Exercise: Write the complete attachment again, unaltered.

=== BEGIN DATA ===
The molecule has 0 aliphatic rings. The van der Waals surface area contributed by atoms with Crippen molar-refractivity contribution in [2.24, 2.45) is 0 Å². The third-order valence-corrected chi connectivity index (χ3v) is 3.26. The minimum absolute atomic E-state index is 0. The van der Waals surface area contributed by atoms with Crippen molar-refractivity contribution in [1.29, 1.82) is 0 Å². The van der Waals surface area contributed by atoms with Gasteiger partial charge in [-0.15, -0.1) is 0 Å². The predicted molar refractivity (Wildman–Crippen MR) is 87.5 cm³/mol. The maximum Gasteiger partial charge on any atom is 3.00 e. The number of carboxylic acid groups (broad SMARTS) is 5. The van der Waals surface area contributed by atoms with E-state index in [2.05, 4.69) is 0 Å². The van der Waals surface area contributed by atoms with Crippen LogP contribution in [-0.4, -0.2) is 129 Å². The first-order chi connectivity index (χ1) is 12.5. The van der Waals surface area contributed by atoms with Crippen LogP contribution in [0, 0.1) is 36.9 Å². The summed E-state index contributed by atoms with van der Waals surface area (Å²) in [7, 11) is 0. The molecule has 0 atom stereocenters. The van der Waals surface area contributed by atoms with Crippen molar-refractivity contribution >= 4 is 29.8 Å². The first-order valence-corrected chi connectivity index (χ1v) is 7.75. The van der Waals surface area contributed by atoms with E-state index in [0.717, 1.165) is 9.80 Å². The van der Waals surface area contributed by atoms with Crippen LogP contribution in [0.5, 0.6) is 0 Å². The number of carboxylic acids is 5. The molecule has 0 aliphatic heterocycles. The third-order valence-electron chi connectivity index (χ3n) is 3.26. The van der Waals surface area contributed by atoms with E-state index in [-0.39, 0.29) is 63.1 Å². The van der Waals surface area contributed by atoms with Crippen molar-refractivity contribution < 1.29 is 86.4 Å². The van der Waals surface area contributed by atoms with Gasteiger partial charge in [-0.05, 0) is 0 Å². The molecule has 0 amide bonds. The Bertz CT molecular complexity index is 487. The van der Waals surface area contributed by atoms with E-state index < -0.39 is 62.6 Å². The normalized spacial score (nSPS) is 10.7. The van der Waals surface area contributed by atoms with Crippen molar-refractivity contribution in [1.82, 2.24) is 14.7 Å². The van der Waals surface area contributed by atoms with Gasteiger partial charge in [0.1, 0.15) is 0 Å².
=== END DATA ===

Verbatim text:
The molecule has 0 aliphatic rings. The van der Waals surface area contributed by atoms with Crippen molar-refractivity contribution in [2.24, 2.45) is 0 Å². The third-order valence-corrected chi connectivity index (χ3v) is 3.26. The minimum absolute atomic E-state index is 0. The van der Waals surface area contributed by atoms with Crippen molar-refractivity contribution in [1.29, 1.82) is 0 Å². The van der Waals surface area contributed by atoms with Gasteiger partial charge in [-0.15, -0.1) is 0 Å². The predicted molar refractivity (Wildman–Crippen MR) is 87.5 cm³/mol. The maximum Gasteiger partial charge on any atom is 3.00 e. The number of carboxylic acid groups (broad SMARTS) is 5. The van der Waals surface area contributed by atoms with E-state index in [2.05, 4.69) is 0 Å². The van der Waals surface area contributed by atoms with Crippen LogP contribution in [-0.4, -0.2) is 129 Å². The first-order chi connectivity index (χ1) is 12.5. The van der Waals surface area contributed by atoms with Crippen LogP contribution in [0, 0.1) is 36.9 Å². The summed E-state index contributed by atoms with van der Waals surface area (Å²) in [7, 11) is 0. The molecule has 0 atom stereocenters. The van der Waals surface area contributed by atoms with Crippen molar-refractivity contribution >= 4 is 29.8 Å². The first-order valence-corrected chi connectivity index (χ1v) is 7.75. The van der Waals surface area contributed by atoms with E-state index in [0.717, 1.165) is 9.80 Å². The van der Waals surface area contributed by atoms with Crippen LogP contribution in [0.5, 0.6) is 0 Å². The number of carboxylic acids is 5. The molecule has 0 aliphatic heterocycles. The third-order valence-electron chi connectivity index (χ3n) is 3.26. The van der Waals surface area contributed by atoms with E-state index in [-0.39, 0.29) is 63.1 Å². The van der Waals surface area contributed by atoms with Crippen molar-refractivity contribution < 1.29 is 86.4 Å². The van der Waals surface area contributed by atoms with Gasteiger partial charge in [-0.05, 0) is 0 Å². The molecule has 0 amide bonds. The Bertz CT molecular complexity index is 487. The van der Waals surface area contributed by atoms with E-state index < -0.39 is 62.6 Å². The normalized spacial score (nSPS) is 10.7. The van der Waals surface area contributed by atoms with Crippen molar-refractivity contribution in [1.82, 2.24) is 14.7 Å². The van der Waals surface area contributed by atoms with Gasteiger partial charge in [0.1, 0.15) is 0 Å².